our water resources, which are threatened by exogenous factors like climate
change, continuous deforestation and ecological imbalances elsewhere.
In absence of strong and vibrant
private sector, our export figures are always over shadowed by our towering
import figures. It means the multiplier/accelerator affects are always
negative. In absence of positive multiplier/accelerator effects, it created low
feasibility investment atmosphere. The
low level of investment in an economy meant that our income levels are low,
which led to low level of saving. The low level of saving meant that people are
paying high rate of interest (meaning Investment is becoming a costly affair).
Now if we carefully analyze this circular flow of events in our economy, then
we are making our economy worse by ourselves.
So where does the solution lie?
How do we make our private sector do better?
The significant answer lie in the
way we distribute our precious human resources. As rightly pointed out by our
beloved King during his coronation speech in 2008, he said; “Bhutanese people
are nation’s greatest asset”. I second His majesty’s thoughtful statement. By
making this single landmark statement, His Majesty meant volumes.
To understand the context correctly,
let us first get the basics right. I am positive that majority will join me
when I say that our education system is still a job oriented one. To be more
precise, a public job oriented. These patterns of employment created a very prejudiced
system because majority of the talented, knowledgeable, creative, smart and
skilled manpower are absorbed either in Politics or in public sector. With
apparently inferior residual manpower, private sector could do little to compete
with public sector for growth, development and expansion in terms of managerial
innovation and available resources.
To put it in other words, our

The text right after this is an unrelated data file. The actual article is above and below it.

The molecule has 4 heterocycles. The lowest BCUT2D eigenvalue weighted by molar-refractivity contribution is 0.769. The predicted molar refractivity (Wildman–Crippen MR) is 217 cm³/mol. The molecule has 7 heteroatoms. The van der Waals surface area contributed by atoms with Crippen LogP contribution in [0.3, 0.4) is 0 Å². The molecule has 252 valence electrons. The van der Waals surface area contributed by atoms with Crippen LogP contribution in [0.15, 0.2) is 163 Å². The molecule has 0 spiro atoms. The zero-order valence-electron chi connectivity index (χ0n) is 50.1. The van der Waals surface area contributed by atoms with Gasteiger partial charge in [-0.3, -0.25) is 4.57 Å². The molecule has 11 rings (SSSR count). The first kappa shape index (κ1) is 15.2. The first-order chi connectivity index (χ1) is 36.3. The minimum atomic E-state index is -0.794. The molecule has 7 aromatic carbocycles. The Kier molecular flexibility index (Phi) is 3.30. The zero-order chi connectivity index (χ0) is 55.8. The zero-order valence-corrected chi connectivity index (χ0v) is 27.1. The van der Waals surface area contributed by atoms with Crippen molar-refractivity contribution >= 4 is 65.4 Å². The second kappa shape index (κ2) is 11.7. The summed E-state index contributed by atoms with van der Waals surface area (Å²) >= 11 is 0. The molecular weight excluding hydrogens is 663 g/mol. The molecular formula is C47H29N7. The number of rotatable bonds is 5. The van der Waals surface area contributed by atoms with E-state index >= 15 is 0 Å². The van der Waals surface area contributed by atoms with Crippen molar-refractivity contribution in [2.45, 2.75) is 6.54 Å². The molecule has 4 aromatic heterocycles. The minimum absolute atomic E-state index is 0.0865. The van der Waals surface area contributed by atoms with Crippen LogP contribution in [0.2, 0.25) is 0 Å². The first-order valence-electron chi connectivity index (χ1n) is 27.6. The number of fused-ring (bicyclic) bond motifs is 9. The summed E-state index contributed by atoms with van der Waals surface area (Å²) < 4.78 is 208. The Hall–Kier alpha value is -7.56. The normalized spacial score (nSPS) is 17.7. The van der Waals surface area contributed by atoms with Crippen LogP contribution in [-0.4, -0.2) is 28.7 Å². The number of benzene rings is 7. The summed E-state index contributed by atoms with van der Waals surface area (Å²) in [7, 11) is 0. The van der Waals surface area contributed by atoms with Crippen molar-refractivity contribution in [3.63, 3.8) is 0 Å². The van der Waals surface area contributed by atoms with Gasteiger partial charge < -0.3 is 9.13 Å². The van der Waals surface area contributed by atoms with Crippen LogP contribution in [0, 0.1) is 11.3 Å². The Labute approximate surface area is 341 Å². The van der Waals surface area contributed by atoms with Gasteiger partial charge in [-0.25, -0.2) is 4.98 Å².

economy is always in Pareto-optimum favoring public sector. It may be hard for
some people to digest this, but there is a general economic belief that in reality, smart
people always does smart job. Therefore, the public sector with given quality
of human resources has always believed to have been the major difference maker in
the growth of Public sector and private sector. The other normative economic
tools made by public sector and politicians in the form of taxation policies
and rules also affected the growth of private sector.
With this reality, there is an
opportunity for us to make a tradeoff between strong or even stronger public
sector or a strong and dynamic private sector. Or how about we also give due
consideration to both by applying a Pareto criterion.
A fan that made me think deep. Fan, a luxury good ? or Fan, a necessity good?
I finally got fan in my room. Being an Economics Student, I don't know as to which class of commodity it will fall under. Because as per my economic knowledge, a fan in hot and humid place can rightly be classified as necessity goods. I think its also income and price inelastic commodity. This means a fan in hot and humid place is also equivalent to commodities like salt, rice and cooking oil in our homes.
For now, I am making it function round the clock because, it feels too good under a functioning fan when the temperature outside is already souring to their dizzy heights. If water boils at 100 degree Celsius, then I survived the heat that is near it's half.